Chris’s work with Kimberly Akimbo composer Jeanine Tesori started when he was conducting a John Michael LaChiusa show. Jeanine saw it and liked what Chris did and called him to work with her on a Tony Kushner’s production of Bertolt Brecht’s Mother Courage and Her Children starring Meryl Streep. That turned into an almost 15-year collaboration between Jeanine and Chris. Not only did they work together on Fun Home and Soft Power, but they also worked together on Encores! Off Center at Lincoln Center which Jeanine founded in 2013.
Off Center’s mission was to present Off-Broadway musicals that pushed boundaries when they were first produced and that people may never have had a chance to see. “We did three shows a year with the original cast and mostly the same orchestrations and even equipment. If it was a show for the 1970s, I would find synthesizers for example. We tried to do the shows as they were originally done. It felt like summer boot camp for the four or five years we did it.” Keep in mind, they still had day jobs like Fun Home on Broadway! “It was bonkers, “Chris laughed.
Theater is not the only recent collaboration between Chris and Jeanine. Right before shutdown, they worked on Steven Spielberg’s West Side Story! Jeanine was the supervising vocal producer; Chris was the associate. “After a lot of years of our relationship being composer to music director, watching her shape those film performances, working with those vocals and working through music was so satisfying for me.” Working on his first film was fascinating for Chris in other ways. “I loved the actors and being on set on location in New York. It is so different capturing something on film that is going to stay the same. Theater is a moving organism…every night!”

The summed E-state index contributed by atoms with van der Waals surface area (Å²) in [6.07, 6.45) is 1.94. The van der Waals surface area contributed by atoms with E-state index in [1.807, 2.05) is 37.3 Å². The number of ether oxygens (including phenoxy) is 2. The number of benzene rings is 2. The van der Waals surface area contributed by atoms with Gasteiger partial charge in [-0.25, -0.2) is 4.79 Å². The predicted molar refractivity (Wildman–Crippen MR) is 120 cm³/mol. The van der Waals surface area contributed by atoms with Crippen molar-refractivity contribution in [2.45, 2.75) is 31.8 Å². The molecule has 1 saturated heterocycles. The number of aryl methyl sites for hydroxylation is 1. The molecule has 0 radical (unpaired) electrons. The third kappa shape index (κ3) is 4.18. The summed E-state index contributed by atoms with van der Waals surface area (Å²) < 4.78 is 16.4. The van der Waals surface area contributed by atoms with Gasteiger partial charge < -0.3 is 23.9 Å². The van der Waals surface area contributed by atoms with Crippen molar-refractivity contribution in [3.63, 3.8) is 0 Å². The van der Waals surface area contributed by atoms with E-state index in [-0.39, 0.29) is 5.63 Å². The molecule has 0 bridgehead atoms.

And now….Kimberly Akimbo has moved from off-Broadway to Broadway at the Booth Theatre. “I am trying to savor this moment as long as possible I love this show. It is so beautiful.” Kimberly Akimbo is the story of a New Jersey teen who happens to look like a 72-year-old woman. But that’s not her only problem. She is also forced to maneuver family secrets, borderline personalities, and possible felony charges. Despite that, Kim is determined to find happiness in a world where not even time is on her side.
In reaction to that show’s success (it one a Lucille Lortel Award for Outstanding Musical as well as a nod to its star Victoria Clark), “Un-Block The Music” also interviewed Jeanine for my book about Women In Theater. Additionally, I have spoken to Macy Schmidt (Broadway Sinfonietta) who has worked on additional orchestrations. I don’t know about you, but I am running to get tickets, or if you can’t run, go to : https://kimberlyakimbothemusical.com/
Additionally, in April 2023, “Un-Block The Music” is more than a little excited to see Goodnight Oscar starring Sean Hayes at the Belasco Theatre. It’s the story of Oscar Levant, pianist and character actor famous for his one-liners. In a strange twist of fate, I discovered last week, that Oscar’s daughter Lorna is selling her house which is a two-minute walk from my house. I have met Lorna, never knew who she was!!! I am obviously going to investigate the house and the show!!!! Life is so interesting, isn’t it? Could this be a Godwink?
Anyway, Chris is also working on Cornelia Street at the Atlantic Theater, where Kimberly Akimbo started its road to Broadway. That has an anticipated opening date of January 2023.
All theater artists live on the edge. When one show closes, they always wonder if there will be another. For Chris, he has worked on three shows since the reopening of theater after CO-VID. A stroke of luck? Maybe a little, but mostly, it is talent and dedication. “It’s a hard life, and hard work…but that’s part of the glory. For many, myself included, I am not built to do anything else,” he said.
Chris…we are happy that you don’t see yourself doing anything else. Keep it up!